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In the relatively flat Harman Valley, located between Wallacedale and Byaduk, south of Mount Napier in Victoria, Australia, are peculiar rocky mounds, like blisters on land. Some of them are up to 10 meters high and 20 meters in diameter. These mounds are known as tumulus or lava blisters.

Tumulus are formed in slow-moving lava fields. When lava flows, the surface often cools to form a thin crust, but underneath the lava is still viscous and molten. If the advancing lava underneath becomes restricted it may push up on the hardened crust, causing soft spots in the crust to rise up like a bubble. Generally, these structures grade into elongate forms called pressure ridges, but occasionally, they creates smaller, steep-sided domes called a tumuli. Usually, the dome is completely solid, but occasionally, part of the liquid core drains out and the top of the dome subsides to leave a central hollow or doughnut-shaped mound.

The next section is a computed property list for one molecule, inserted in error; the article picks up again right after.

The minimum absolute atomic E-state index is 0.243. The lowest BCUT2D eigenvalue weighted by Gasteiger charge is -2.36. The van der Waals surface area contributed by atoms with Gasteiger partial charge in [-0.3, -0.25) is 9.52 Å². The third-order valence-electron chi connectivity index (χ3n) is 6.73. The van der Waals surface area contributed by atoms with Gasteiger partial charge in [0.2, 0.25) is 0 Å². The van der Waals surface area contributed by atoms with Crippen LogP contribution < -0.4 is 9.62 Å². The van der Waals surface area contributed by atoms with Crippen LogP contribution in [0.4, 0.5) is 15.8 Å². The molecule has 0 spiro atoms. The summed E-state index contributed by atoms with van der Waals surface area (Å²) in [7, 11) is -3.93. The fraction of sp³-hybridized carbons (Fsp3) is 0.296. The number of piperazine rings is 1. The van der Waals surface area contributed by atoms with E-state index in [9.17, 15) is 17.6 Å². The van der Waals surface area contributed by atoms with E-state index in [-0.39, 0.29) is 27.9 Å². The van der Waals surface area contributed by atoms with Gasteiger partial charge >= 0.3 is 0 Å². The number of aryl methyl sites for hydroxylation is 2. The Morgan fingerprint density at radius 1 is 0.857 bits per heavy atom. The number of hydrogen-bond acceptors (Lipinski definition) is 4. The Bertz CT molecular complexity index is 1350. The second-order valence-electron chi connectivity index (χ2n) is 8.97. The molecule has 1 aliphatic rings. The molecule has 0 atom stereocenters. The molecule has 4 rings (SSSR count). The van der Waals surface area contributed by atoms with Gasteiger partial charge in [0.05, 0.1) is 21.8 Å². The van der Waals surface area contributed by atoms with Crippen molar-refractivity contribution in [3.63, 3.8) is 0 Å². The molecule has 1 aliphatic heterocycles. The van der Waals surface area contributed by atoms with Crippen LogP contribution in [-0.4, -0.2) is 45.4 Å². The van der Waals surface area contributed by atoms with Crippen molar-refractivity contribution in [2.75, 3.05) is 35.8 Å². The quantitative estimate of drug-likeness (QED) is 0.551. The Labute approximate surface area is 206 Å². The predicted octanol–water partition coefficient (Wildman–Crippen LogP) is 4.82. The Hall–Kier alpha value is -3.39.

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A tumuli near Byaduk, in Victoria, Australia. Photo credit: Lesley A Butler/Flickr

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